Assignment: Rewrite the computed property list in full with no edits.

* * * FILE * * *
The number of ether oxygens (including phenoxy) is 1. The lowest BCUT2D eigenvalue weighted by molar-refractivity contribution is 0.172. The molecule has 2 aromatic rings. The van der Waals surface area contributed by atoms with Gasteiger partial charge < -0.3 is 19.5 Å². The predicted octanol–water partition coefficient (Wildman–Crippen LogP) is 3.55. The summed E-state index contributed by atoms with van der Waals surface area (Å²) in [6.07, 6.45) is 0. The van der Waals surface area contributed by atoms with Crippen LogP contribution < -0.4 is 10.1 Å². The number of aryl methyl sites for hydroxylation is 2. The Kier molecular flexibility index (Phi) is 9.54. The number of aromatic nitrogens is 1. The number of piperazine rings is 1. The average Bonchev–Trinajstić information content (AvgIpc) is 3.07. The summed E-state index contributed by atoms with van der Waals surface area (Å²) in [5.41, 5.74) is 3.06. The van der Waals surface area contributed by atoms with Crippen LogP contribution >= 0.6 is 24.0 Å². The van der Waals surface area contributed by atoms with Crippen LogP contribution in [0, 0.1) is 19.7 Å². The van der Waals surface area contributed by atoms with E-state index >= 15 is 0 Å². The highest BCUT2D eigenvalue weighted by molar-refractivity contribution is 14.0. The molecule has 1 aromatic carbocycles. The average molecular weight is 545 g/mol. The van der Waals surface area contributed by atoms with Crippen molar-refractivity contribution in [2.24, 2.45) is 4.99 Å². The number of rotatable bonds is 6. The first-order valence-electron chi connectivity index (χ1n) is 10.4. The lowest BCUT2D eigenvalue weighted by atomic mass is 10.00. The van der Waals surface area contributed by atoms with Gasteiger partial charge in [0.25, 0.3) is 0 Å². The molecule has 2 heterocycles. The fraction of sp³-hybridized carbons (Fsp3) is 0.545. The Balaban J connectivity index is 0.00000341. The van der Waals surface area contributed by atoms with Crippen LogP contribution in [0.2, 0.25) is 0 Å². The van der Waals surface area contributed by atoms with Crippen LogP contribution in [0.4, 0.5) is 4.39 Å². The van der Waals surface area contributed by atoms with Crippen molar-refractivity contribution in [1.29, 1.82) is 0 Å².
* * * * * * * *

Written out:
The number of ether oxygens (including phenoxy) is 1. The lowest BCUT2D eigenvalue weighted by molar-refractivity contribution is 0.172. The molecule has 2 aromatic rings. The van der Waals surface area contributed by atoms with Gasteiger partial charge < -0.3 is 19.5 Å². The predicted octanol–water partition coefficient (Wildman–Crippen LogP) is 3.55. The summed E-state index contributed by atoms with van der Waals surface area (Å²) in [6.07, 6.45) is 0. The van der Waals surface area contributed by atoms with Crippen LogP contribution < -0.4 is 10.1 Å². The number of aryl methyl sites for hydroxylation is 2. The Kier molecular flexibility index (Phi) is 9.54. The number of aromatic nitrogens is 1. The number of piperazine rings is 1. The average Bonchev–Trinajstić information content (AvgIpc) is 3.07. The summed E-state index contributed by atoms with van der Waals surface area (Å²) in [5.41, 5.74) is 3.06. The van der Waals surface area contributed by atoms with Crippen LogP contribution >= 0.6 is 24.0 Å². The van der Waals surface area contributed by atoms with Crippen LogP contribution in [0, 0.1) is 19.7 Å². The van der Waals surface area contributed by atoms with E-state index >= 15 is 0 Å². The highest BCUT2D eigenvalue weighted by molar-refractivity contribution is 14.0. The molecule has 1 aromatic carbocycles. The average molecular weight is 545 g/mol. The van der Waals surface area contributed by atoms with Crippen molar-refractivity contribution in [2.24, 2.45) is 4.99 Å². The number of rotatable bonds is 6. The first-order valence-electron chi connectivity index (χ1n) is 10.4. The lowest BCUT2D eigenvalue weighted by atomic mass is 10.00. The van der Waals surface area contributed by atoms with Gasteiger partial charge in [0.25, 0.3) is 0 Å². The molecule has 2 heterocycles. The fraction of sp³-hybridized carbons (Fsp3) is 0.545. The Balaban J connectivity index is 0.00000341. The van der Waals surface area contributed by atoms with Crippen LogP contribution in [0.2, 0.25) is 0 Å². The van der Waals surface area contributed by atoms with Crippen LogP contribution in [0.4, 0.5) is 4.39 Å². The van der Waals surface area contributed by atoms with Crippen molar-refractivity contribution in [1.29, 1.82) is 0 Å².